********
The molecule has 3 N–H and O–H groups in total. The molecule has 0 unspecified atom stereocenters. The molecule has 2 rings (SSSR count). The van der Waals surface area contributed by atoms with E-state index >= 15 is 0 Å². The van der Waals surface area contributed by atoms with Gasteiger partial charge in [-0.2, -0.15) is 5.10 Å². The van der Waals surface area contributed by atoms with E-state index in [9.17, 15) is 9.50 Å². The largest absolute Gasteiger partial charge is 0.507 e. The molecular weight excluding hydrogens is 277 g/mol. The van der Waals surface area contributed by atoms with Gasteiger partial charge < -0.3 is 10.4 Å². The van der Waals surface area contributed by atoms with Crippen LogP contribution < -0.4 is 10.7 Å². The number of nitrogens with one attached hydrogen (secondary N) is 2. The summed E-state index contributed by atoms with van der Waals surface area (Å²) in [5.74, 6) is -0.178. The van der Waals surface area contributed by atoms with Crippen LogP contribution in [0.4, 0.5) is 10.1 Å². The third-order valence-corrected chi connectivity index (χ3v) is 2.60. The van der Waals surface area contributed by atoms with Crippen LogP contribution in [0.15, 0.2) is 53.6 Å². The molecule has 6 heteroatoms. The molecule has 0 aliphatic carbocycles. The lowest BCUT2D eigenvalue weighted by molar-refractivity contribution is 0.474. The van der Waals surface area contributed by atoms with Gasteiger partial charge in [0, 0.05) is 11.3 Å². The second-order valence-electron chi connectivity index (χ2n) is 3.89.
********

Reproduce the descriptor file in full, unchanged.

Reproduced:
The molecule has 3 N–H and O–H groups in total. The molecule has 0 unspecified atom stereocenters. The molecule has 2 rings (SSSR count). The van der Waals surface area contributed by atoms with E-state index >= 15 is 0 Å². The van der Waals surface area contributed by atoms with Gasteiger partial charge in [-0.2, -0.15) is 5.10 Å². The van der Waals surface area contributed by atoms with E-state index in [9.17, 15) is 9.50 Å². The largest absolute Gasteiger partial charge is 0.507 e. The molecular weight excluding hydrogens is 277 g/mol. The van der Waals surface area contributed by atoms with Gasteiger partial charge < -0.3 is 10.4 Å². The van der Waals surface area contributed by atoms with Crippen LogP contribution < -0.4 is 10.7 Å². The number of nitrogens with one attached hydrogen (secondary N) is 2. The summed E-state index contributed by atoms with van der Waals surface area (Å²) in [5.74, 6) is -0.178. The van der Waals surface area contributed by atoms with Crippen LogP contribution in [0.4, 0.5) is 10.1 Å². The third-order valence-corrected chi connectivity index (χ3v) is 2.60. The van der Waals surface area contributed by atoms with Crippen LogP contribution in [0.15, 0.2) is 53.6 Å². The molecule has 6 heteroatoms. The molecule has 0 aliphatic carbocycles. The lowest BCUT2D eigenvalue weighted by molar-refractivity contribution is 0.474. The van der Waals surface area contributed by atoms with Gasteiger partial charge in [0, 0.05) is 11.3 Å². The second-order valence-electron chi connectivity index (χ2n) is 3.89.